Monday, February 22, 2010

More Purple Prose from North London's Most Exhausting Bookshop

It's the 8th Annual Wood Green International Film Festival between the 25th-28th March. Yes indeed, Wood Green has a film festival. Not just a little piddly one, but a rather splendid International one that filmmakers from all over the world come to showcase their films at.
We got involved last year and as well as sponsoring the award for best local short film, the amazing animation Crone directed by Mikey Please. (click to watch) we also turned the shop into a cinema every evening during the week the festival was on.

Tim was particularly agile on this day last year.And look at the size of those speakers.

We showed 4 films throughout the week to highlight that the festival was on and to encourage people to go along.
The choice of films was decided by a vote on this very blog (I was very disappointed that 'Metaphoric Enema', the seminal work by enfant terrible film director Vaz Slateman didn't get enough votes to be shown). So we've decided that as it worked so well last year, that we'd do it again. We'll be showing 3 films this year and we'd like you to choose 2 of them. Down the right of this blog you'll see a list of films. we'd like you to vote for the one that you'd like us to show in the bookshop during the week. The most popular 2 will be the ones that we show. Simple ain't it? I've designed it so you can only vote once this time ( I was a bit of a numpty last year....), so make sure that you're sure before you vote.

On the evenings we show the films we will be serving the finest wines available and possibly some Chocolate and raspberry pavlova

So there you have it. GET VOTING.

Friday, February 19, 2010

A Horror-fest. How Delicious

I've been lucky enough recently to have read these three cracking horror titles, aimed at kids. Two have just been published, and one is out in a few weeks time. The copies you see are proofs, and the finished book covers are even better than the ones here.
The First book is Invisible Fiends : Mr Mumbles by Barry Hutchison. Mr Mumbles was Kyle's imaginary friend when he was younger. Ahh, Mr Mumbles, with his floppy hat and coat and his jolly dance.
But Kyle's grown up now and no longer needs Mr Mumbles. But Mr Mumbles is back, and he's not so jolly any more. In fact he has every intention of killing Kyle.... Oh yes, did I mention that Mr Mumbles is called Mr Mumbles because he can't talk. The reason? His mouth is sewn together.
There's an brilliant back story involving Kyle's father, and there's also a kick ass goth sidekick called Ameena. I love the way there always seems to be less than a sliver of hope at the end of each chapter and then somehow...somehow something happens that means you can breathe again. The pace of the the book is furious and the author has clearly left lots of unanswered questions, so that it leaves the reader desparate for the next in the series. Excellent stuff.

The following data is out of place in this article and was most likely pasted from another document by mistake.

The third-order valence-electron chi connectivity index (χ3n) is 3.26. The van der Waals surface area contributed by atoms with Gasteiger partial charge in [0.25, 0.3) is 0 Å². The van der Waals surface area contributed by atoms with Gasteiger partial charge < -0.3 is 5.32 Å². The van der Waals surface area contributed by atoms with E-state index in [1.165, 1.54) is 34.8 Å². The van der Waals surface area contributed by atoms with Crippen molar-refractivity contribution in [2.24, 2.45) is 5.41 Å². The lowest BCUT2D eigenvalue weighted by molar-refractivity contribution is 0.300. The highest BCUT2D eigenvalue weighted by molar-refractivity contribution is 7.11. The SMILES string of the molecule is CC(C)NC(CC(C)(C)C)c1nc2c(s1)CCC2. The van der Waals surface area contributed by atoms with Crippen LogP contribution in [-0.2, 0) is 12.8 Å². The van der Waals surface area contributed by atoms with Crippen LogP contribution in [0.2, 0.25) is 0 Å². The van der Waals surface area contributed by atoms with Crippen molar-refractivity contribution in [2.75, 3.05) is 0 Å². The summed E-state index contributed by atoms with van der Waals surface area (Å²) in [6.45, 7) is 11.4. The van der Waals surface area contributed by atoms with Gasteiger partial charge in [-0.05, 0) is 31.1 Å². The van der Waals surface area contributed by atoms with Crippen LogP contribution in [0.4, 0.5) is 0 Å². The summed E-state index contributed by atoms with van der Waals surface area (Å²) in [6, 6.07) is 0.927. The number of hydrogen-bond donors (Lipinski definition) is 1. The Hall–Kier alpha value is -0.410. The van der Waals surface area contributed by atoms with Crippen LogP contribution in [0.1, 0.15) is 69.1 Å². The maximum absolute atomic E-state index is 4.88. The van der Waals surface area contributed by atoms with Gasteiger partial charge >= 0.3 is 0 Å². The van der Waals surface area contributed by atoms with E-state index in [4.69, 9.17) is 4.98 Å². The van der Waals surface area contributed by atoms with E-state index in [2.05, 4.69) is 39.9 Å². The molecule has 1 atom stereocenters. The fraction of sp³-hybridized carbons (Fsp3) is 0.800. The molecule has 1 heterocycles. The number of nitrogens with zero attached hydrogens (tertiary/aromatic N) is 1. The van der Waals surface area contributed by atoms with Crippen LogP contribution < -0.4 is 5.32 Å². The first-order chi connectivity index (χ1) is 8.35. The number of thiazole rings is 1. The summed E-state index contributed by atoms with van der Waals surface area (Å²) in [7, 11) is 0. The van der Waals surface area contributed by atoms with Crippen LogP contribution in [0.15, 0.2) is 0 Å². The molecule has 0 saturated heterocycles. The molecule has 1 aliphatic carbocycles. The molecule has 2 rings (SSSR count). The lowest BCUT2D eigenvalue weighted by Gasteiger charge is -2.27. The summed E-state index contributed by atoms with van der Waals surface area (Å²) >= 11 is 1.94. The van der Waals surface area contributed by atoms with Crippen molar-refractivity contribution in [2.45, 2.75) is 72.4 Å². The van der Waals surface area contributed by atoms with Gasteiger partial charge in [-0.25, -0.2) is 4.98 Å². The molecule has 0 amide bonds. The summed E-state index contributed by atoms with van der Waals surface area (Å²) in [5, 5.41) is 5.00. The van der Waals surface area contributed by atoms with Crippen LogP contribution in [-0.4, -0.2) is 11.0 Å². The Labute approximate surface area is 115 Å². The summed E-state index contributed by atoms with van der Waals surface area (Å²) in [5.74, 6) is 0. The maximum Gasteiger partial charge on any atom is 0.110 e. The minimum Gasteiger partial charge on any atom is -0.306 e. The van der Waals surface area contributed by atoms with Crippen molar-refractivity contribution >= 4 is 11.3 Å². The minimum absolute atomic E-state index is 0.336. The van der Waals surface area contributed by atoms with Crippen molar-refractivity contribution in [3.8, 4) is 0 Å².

The Next book is Witchfinder by William Hussey and is the first in a trilogy that's due to be published over the next year.
OK how's this for an opening gambit. Within the first 4 pages a child has his throat cut and by the time you've just caught your breath someone else (who I thought was going to be a major character) is decapitated.
This is a battle betwen good and evil that's been raging for centuries, and it seems that theres only one person, Jake, who can save earth from the apocalypse that's known simply as Demontide. Previously in order to stop this, a child had to be sacrificed and their blood smeared around the seal of a hidden doorway inside a cave. Jake's not too keen to be that child as i'm sure you'll undersatnd. William's ability to imagine such wild charactrers is praiseworthy indeed. Throughout the book you're never quite sure who's good and who's evil and at any minute you get the feeling someone could sabotage all of Jake's efforts to keep the demons at bay. I don't even want to think about the 'Cabinet'. Once again, the pace is electric and i'm already looking forward to part 2 (out in September).

Thirdly is Crawlers by Sam Enthoven.
Two groups of schoolkids on a trip to the Barbican to see a Shakespeare play are 'interupted' when gross blobs with octopus like tendrils fall from the ceiling of the theatre and start attaching themselves to members of the audience (not audiences members, this is a kids book), giving these creatures complete control over the human it's attached to. These are merely foot soldiers to a monster more deadly and dangerous than you can begin to imagine. Four girls and four boys manage to barricade themselves into a room before the 'crawlers' manage to attach onto them , and from here follows a desparate fight for survival. Throughout this book, which reads like a video game (or PSP game or whatever), there's the cleverly described rivalry between the boys for the well to do rich school and the girls from the less well off comprehensive, and some brilliant twists and turns which means you never quite know what's going to happen next. Why the Barbican? Where are all these creatures from? Is Tim growing his beard again? If you want to know the answers to these questions, apart from the third one, then you'll have to read the book. Which I sincerely hope you will.

So murders, creatures from your worst nighmares, zombies and hideous monsters who will (and maybe do) destroy the planet.